WebSockets is a new protocol that allows for real-time communication. It piggybacks along a regular HTTP request and opens up a bidirectional data link. Every time we open up a broswer we innundate our networks with HTTP requests. Most of us don't even notice we're opening these kind of requests. Even if it's a transparent window through to the internet, most of us don't even realize that we're spending most of our time on the browser, transmitting every little piece of date through port 80.
This technology allows for faster, up-to-the-second communication. Kaazing, the company who has taken up the WebSockets flag, has deployed the technology to help keep certian types of time-critical financial data flowing. Here is an application, developed in WebSockets, that continually updates stock market quotes. Scroll down to the bottom of the page to check it out. Chrome, Firefox 4, and Opera all have WebSockets support built in, IE needs an add-on.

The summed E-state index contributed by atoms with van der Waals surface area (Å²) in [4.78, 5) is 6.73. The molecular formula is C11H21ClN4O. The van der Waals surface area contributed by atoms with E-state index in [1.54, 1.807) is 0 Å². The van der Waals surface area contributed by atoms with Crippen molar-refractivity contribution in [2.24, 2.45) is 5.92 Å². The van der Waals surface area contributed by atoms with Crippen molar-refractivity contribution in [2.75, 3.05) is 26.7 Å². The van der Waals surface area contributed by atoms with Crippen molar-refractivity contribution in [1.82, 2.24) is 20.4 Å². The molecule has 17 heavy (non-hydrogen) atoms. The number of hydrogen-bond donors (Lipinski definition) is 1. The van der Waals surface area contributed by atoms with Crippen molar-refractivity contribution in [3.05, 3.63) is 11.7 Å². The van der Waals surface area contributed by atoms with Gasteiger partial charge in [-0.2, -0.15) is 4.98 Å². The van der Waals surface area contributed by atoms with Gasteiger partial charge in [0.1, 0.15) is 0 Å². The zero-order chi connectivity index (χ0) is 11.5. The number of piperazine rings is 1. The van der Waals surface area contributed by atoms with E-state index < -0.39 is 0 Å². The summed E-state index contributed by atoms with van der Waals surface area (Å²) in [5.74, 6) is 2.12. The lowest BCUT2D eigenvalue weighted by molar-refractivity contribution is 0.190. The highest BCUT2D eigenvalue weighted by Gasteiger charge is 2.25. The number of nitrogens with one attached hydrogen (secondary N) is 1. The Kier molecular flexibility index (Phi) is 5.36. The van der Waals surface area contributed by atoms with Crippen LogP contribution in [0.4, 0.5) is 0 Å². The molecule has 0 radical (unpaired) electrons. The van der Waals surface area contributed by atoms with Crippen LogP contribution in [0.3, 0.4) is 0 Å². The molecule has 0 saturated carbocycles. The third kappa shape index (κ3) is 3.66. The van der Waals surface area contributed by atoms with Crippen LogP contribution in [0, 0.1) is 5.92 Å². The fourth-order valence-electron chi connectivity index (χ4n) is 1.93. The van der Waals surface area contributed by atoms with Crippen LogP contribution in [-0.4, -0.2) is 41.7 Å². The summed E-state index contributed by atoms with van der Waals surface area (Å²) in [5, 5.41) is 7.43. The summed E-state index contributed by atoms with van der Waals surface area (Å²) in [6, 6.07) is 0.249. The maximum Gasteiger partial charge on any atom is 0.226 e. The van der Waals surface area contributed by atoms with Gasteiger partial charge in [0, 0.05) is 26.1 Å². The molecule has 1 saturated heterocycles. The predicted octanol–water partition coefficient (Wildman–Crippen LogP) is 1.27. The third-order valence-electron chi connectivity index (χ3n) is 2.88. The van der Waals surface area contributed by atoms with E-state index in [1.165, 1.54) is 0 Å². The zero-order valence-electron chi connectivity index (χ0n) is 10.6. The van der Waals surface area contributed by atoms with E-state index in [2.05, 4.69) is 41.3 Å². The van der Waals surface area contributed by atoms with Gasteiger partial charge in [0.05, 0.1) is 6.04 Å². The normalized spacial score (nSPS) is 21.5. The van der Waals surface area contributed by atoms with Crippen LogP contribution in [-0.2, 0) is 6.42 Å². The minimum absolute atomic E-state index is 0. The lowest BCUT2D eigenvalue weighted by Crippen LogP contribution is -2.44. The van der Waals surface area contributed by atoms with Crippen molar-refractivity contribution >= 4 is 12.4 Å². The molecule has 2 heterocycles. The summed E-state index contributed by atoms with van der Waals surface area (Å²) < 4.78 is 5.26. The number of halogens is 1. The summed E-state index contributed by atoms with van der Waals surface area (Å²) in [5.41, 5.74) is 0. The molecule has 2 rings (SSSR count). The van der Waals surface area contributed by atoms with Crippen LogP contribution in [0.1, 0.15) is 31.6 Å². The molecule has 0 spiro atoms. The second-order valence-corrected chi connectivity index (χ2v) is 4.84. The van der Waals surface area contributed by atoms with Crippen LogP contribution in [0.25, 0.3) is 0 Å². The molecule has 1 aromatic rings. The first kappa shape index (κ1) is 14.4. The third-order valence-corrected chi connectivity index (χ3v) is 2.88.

Here's a quick demo video showing another application that this technology can be used for. This is 8 separate computers displaying Google's WebGL aquarium demo. The displays are staying synchronized through WebSockets.
Reducing kilobytes of data to 2 bytes is more than "a little more byte
efficient", and reducing latency from 150ms (TCP round trip to set up the
connection plus a packet for the message) to 50ms (just the packet for the
message) is far more than marginal. In fact, these two factors alone are
enough to make WebSocket seriously interesting to Google.
It'll be interesting to watch the further development and deployment of this protocol. They seem to have something going here with efficient data transport. Though it seems like they need to work on some security issues.
[via Technology Review]